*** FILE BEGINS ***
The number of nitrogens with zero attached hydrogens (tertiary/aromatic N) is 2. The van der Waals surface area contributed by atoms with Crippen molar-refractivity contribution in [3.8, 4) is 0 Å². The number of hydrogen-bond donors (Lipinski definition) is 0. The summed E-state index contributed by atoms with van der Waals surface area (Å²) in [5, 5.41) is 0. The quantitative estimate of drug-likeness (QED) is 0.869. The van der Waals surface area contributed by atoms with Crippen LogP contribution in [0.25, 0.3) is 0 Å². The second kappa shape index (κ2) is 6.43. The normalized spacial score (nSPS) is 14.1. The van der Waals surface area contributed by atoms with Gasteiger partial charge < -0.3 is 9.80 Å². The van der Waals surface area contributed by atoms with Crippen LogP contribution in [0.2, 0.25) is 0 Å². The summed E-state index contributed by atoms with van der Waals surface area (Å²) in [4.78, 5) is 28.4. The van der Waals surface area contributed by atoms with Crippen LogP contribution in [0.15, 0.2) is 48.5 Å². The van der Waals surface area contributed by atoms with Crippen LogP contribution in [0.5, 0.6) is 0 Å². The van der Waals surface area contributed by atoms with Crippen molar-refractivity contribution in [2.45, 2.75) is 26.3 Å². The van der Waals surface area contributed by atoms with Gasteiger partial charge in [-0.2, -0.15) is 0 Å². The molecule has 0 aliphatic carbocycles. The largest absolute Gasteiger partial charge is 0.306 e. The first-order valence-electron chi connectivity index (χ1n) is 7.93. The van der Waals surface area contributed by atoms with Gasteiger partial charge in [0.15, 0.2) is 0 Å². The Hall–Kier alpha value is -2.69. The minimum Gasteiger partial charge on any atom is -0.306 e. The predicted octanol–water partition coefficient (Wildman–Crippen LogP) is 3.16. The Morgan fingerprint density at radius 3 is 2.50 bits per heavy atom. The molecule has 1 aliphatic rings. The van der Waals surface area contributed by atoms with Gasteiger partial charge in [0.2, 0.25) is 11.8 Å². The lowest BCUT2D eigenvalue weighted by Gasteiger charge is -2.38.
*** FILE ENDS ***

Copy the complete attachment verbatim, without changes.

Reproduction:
The number of nitrogens with zero attached hydrogens (tertiary/aromatic N) is 2. The van der Waals surface area contributed by atoms with Crippen molar-refractivity contribution in [3.8, 4) is 0 Å². The number of hydrogen-bond donors (Lipinski definition) is 0. The summed E-state index contributed by atoms with van der Waals surface area (Å²) in [5, 5.41) is 0. The quantitative estimate of drug-likeness (QED) is 0.869. The van der Waals surface area contributed by atoms with Crippen LogP contribution in [0.25, 0.3) is 0 Å². The second kappa shape index (κ2) is 6.43. The normalized spacial score (nSPS) is 14.1. The van der Waals surface area contributed by atoms with Gasteiger partial charge < -0.3 is 9.80 Å². The van der Waals surface area contributed by atoms with Crippen LogP contribution in [0.2, 0.25) is 0 Å². The summed E-state index contributed by atoms with van der Waals surface area (Å²) in [4.78, 5) is 28.4. The van der Waals surface area contributed by atoms with Crippen LogP contribution in [0.15, 0.2) is 48.5 Å². The van der Waals surface area contributed by atoms with Crippen LogP contribution in [0.5, 0.6) is 0 Å². The van der Waals surface area contributed by atoms with Crippen molar-refractivity contribution in [2.45, 2.75) is 26.3 Å². The van der Waals surface area contributed by atoms with Gasteiger partial charge in [-0.2, -0.15) is 0 Å². The molecule has 0 aliphatic carbocycles. The largest absolute Gasteiger partial charge is 0.306 e. The first-order valence-electron chi connectivity index (χ1n) is 7.93. The van der Waals surface area contributed by atoms with Gasteiger partial charge in [0.15, 0.2) is 0 Å². The Hall–Kier alpha value is -2.69. The minimum Gasteiger partial charge on any atom is -0.306 e. The predicted octanol–water partition coefficient (Wildman–Crippen LogP) is 3.16. The Morgan fingerprint density at radius 3 is 2.50 bits per heavy atom. The molecule has 1 aliphatic rings. The van der Waals surface area contributed by atoms with Gasteiger partial charge in [0.2, 0.25) is 11.8 Å². The lowest BCUT2D eigenvalue weighted by Gasteiger charge is -2.38.